How Much Should I Donate?

What things can I donate, and how much should I donate? What’s the balance of giving of ourselves? A common thought around this is in regards to donating our money and possessions. Does it necessarily mean to give all our possessions away right this moment? While some are called to a vow of poverty or to take a less lucrative path in life, that may not always be the calling. In this post I’ll share some thoughts that hopefully shed new lights for you regarding ways to donate and guidance around how much.

If you feel a call to be more generous (you’re reading this so I’m guessing you are, awesome!), it doesn’t have to be black or white; the choices you have aren’t simply (A) change nothing or (B) give away everything. There’s a lot of good to be had in the middle of those two extremes.

Practical Donation Ideas

Here are some suggestions if you want to start being more generous with what you have.

Donate Neglected Items

A nice seasonal thing you can do is to audit your belongings and donate what you haven’t used in several months. If you open an old box and say, “Oh yeah, I forgot about this,” It’s probably a great candidate for donation. It could be that piece of clothing that you always say you’ll wear but almost never do, or maybe that gift you got that you feel bad giving away because it was a gift.

When you struggle to part with these items, ask yourself this: “Could somebody use this more frequently than I do?” For example, I had a keyboard-case attachment for my iPad that I hadn’t touched in over a year, and while I really liked it and used it for backpacking trips sometimes, it wasn’t essential. I’m sure someone else would love to have it and use it everyday, so I thought of it as a gift I could give to somebody else. By bringing it to Goodwill, it would be sold at a fraction of the retail price to someone who would really give it new life.

“Digitize” Mementos

For items that are of a more personal nature, it doesn’t make sense to donate those (unless you have family members that want them). If you have physical photos or keepsakes from yesteryear, you can scan/take pictures of them. I downloaded the Adobe Scan app and spent a long weekend scanning my yearbooks and childhood photos while listening to some podcasts. It was a long haul, but the freedom of not having a shelf full of books and photos is so liberating.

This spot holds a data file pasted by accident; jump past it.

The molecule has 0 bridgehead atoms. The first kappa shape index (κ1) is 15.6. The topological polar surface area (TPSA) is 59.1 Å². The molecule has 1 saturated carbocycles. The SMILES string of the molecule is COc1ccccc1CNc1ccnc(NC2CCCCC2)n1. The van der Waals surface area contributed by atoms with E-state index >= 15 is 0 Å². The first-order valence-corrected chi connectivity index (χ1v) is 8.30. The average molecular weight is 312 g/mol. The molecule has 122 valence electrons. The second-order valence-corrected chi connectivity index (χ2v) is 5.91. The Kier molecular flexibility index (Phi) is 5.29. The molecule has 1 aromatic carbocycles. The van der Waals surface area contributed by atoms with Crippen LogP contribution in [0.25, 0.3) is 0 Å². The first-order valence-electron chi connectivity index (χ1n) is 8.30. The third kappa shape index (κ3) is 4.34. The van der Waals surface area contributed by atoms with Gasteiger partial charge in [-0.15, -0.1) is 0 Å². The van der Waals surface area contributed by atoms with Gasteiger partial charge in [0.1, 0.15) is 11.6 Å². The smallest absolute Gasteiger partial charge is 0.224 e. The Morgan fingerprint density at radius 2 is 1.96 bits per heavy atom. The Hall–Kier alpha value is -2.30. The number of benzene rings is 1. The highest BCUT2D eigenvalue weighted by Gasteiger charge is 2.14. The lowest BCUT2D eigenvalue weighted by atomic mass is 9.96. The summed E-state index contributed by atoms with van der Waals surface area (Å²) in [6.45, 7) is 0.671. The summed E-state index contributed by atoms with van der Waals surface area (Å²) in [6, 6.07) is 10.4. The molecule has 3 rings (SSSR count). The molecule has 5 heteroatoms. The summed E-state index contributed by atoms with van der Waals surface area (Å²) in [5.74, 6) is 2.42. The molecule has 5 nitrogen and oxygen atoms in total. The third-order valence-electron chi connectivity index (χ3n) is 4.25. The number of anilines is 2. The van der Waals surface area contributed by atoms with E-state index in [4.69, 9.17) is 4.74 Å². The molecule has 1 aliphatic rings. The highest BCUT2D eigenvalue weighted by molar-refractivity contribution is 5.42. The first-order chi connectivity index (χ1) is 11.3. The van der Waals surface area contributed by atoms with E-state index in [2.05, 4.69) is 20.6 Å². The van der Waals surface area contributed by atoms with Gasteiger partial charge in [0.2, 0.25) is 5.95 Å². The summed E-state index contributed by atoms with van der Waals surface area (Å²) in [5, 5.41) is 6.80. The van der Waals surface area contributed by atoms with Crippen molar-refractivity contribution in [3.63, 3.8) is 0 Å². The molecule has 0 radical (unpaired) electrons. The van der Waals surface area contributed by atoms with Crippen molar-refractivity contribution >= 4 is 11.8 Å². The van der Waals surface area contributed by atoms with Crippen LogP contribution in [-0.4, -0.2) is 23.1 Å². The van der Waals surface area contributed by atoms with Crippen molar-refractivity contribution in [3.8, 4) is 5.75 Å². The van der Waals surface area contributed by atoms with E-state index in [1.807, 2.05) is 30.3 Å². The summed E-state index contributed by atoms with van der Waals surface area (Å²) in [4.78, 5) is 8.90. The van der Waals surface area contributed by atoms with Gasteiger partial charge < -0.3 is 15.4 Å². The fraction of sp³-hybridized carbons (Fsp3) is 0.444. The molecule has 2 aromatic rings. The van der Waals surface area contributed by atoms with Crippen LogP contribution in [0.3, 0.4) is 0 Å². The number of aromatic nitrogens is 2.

Donate Time

You can give of yourself through time in community service. It could also just be giving someone the time to listen to them, and I mean really listening to them. Not half-listening while daydreaming or checking your phone. You can also spend more time praying for others.

Donate Money

If you manage a budget (I use Mint.com and highly recommend it, it’s free), I encourage you to set up a budget line for donations. I have one for recurring donations which are automatically paid to non-profit organizations through their websites, and a separate budget line I just call “Kindness” for ad-hoc, unexpected needs. It could be for buying lunch for a friend, paying for coffee for the car behind me in the drive-thru, a disaster-relief fund, or donating extra to one of the non-profits I support through recurring donations. Mint has a nice “rollover” feature so if you didn’t donate enough last month, the extra rolls into next month.

By having a dedicated space carved out in my budget for being charitable, it gets me out of the mindset of worrying about it. I find myself much more willing to donate when I am asked. By making donations a first-class citizen with everything else in my budget, I eagerly await the moments to use funds from the budget line. If you are one who can donate without a budget, props to you, but I personally need numbers and order to hold myself accountable.

How much to donate? Some religious customs aim to tithe, which is 10% of your pay. That’s an admirable goal to shoot for, and to even surpass if your means allow. Wherever you are or want to go, you can start small and work up as you are able. I bump up the percentage a little more every Lent and whenever I get a pay bump. No matter how seemingly small your donation may be, Jesus smiles upon those who make a concerted effort to donate whatever they can.

And he sat down opposite the treasury, and watched the multitude putting money into the treasury. Many rich people put in large sums. And a poor widow came, and put in two copper coins, which make a penny. And he called his disciples to him, and said to them, “Truly, I say to you, this poor widow has put in more than all those who are contributing to the treasury. For they all contributed out of their abundance; but she out of her poverty has put in everything she had, her whole living.”—Mark 12:41-44

Donate Blood

In Lent 2018, I donated blood for the first time, something that was always scared me after a couple traumatic events as a child. I continue to do so and while I don’t exactly like the physical feeling of it, I think of how it’s helping save lives. As advanced as science is, it still can’t quite figure out how to engineer blood. Donating is very safe and our bodies replenish the blood over time.